Health Insurance Matters: Travel to the Moon
Returning from the moon in July 1969, what did the Apollo 11 crew declare on a U.S. customs form?
If you’re traveling abroad, there’s a lot to do before you leave. There are suitcases to pack, an itinerary to plan, and perhaps a passport to renew. We want you to have a fun trip, so don’t forget to include health coverage on your to-do list. If you have Original Medicare, Medicare covers your health care services and supplies when you’re in the U.S., which includes Puerto Rico, the U.S. Virgin Islands, Guam, American Samoa, and the Northern Mariana Islands.
But, if you plan to travel overseas or outside the U.S. (including to Canada or Mexico), it’s important to know that in most cases, Medicare won’t pay for health care services or supplies outside the U.S. (except in rare cases). That doesn’t mean you have to travel without coverage. There are several ways you can get health coverage outside the U.S.:
• If you have a Medigap policy, check your policy to see if it includes coverage outside the U.S. (Most only cover a minimal amount and only good for an “emergency.”)
• If you get your health care from another Medicare health plan (rather than Original Medicare) check with your plan to see if they offer coverage outside the U.S. Most HMO plans, if they have foreign coverage, is for emergency room only.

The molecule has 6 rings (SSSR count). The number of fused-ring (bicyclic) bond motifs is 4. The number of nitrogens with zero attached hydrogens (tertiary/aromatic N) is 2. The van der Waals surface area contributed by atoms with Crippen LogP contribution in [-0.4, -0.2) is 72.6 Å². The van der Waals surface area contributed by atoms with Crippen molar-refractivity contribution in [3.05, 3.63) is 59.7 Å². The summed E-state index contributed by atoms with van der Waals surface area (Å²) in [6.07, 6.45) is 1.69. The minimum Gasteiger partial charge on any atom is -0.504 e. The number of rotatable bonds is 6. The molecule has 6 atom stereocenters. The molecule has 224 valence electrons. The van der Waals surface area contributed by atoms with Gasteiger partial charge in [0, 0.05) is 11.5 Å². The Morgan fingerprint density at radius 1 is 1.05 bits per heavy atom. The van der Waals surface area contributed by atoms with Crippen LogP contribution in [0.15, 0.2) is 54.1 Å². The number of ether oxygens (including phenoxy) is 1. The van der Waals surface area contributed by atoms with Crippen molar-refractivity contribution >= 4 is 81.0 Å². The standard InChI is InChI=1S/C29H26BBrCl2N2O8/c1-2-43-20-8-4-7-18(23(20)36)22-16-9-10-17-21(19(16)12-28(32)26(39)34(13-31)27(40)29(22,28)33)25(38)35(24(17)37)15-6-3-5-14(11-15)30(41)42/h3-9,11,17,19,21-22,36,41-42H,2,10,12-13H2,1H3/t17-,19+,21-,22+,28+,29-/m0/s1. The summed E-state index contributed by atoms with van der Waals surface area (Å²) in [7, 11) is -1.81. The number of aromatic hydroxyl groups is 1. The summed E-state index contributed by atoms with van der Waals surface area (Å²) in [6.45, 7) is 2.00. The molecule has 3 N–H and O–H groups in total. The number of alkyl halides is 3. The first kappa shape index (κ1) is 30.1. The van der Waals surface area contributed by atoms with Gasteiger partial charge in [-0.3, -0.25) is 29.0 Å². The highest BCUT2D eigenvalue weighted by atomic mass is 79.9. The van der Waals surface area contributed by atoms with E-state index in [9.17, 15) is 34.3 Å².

• Purchase a travel insurance that includes health coverage. Call our office for rates.
Check with your policy or plan before traveling and make sure you understand what’s covered outside the U.S. Taking the time to plan out your health coverage before you travel abroad will help you to have a more enjoyable and relaxing trip.
For more information on how to stay healthy abroad, visit the Centers for Disease Control’s Traveler’s Health page.
Seems nobody is exempt from U.S. Customs. Neil Armstrong returned from his walk on the moon on July 20, 1969. He reported on his Customs form: “Moon rock and moon dust.”